People in South Korea have been shocked by the recent deaths of two high-profile celebrities who ended their own lives after claiming they’d been bullied online. The suicides are shining a light on the country’s long-running problem with cyberbullying.
Close friend Sulli, another pop idol who had been targeted by cyberbullies, also killed herself just a month before Hara died.
Pop star Son Naeun has been also the target of cruel comments on her Instagram page. Cyberbullying appears rampant in South Korea, with people from all walks of life becoming targets.
Lee Sung-jin enjoys exchanging messages with his 11,000 YouTube followers. But in January, a violent threat in a comment on one of his videos shook him to the core.
Lee deleted the comment and blocked the author. Soon after, a direct message with a gruesome image of a cat that looked just like his own, arrived via Instagram.
The image started to haunt him. He couldn’t sleep and constantly felt ill. He was afraid he might run into the sender somewhere and sought counseling.
He said getting just one nasty message made him sick, if he had gotten dozens or hundreds of them, he might have felt like dying, so he fully understands how some people feel pushed to the edge.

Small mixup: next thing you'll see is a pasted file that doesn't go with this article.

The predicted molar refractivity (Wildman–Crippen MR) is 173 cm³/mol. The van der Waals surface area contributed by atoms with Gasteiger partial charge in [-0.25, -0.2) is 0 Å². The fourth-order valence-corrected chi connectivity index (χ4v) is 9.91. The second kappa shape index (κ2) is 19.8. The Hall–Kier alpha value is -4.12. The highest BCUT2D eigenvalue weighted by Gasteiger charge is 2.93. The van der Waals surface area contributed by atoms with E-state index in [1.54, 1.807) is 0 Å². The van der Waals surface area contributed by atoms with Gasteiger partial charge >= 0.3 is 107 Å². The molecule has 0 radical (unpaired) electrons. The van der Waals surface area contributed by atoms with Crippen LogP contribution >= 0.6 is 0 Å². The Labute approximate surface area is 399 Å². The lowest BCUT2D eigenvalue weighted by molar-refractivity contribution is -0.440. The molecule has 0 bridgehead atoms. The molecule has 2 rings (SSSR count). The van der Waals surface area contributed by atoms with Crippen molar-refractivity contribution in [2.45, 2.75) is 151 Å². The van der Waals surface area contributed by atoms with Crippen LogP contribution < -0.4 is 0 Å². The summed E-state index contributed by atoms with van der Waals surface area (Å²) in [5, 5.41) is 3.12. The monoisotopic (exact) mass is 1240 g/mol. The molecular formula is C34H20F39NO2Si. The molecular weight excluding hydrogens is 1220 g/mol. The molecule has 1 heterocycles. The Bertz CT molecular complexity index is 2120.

Lee decided to file a complaint against the commenter. After a six-month investigation, the authorities found the culprit — an ordinary woman in her 20s. She admitted to the allegations, saying she felt jealous of Lee, as he looked so happy in his videos.
Statistics show there have been more than 80,000 reports of cyberbullying since 2014.
Forensic psychologist Lee Soo-jung says anyone can become a victim of cyberbullying… or a perpetrator.
“Most people want to have their existence recognized by others,” says Lee. “When they fail to draw attention in their real lives, they try to fulfill their desire online. They commit these acts toward people who they really don’t know in real life, and most of whom are famous like those in the entertainment business.
“They start to feel as if they had private relationships with those people. But when they feel ignored, get no response even after posting nasty comments, or have their access blocked online, this could be a trigger to cause personal anger.”
That realization is feeding a growing movement toward fighting online harassment by encouraging people to interact more positively on the internet.
This school has been campaigning for change since 2015, after a student who had been bullied online committed suicide.
“The campaign isn’t going to stop everyone from writing mean comments that are meant to hurt,” says teacher Kong Won-ki. “But if our efforts can reduce these messages even just a little, I think we should continue what we’re doing.”
The issue has long been discussed, but with cyberbullying effectively becoming a deadly weapon in some cases, South Korean society is still searching for a solution.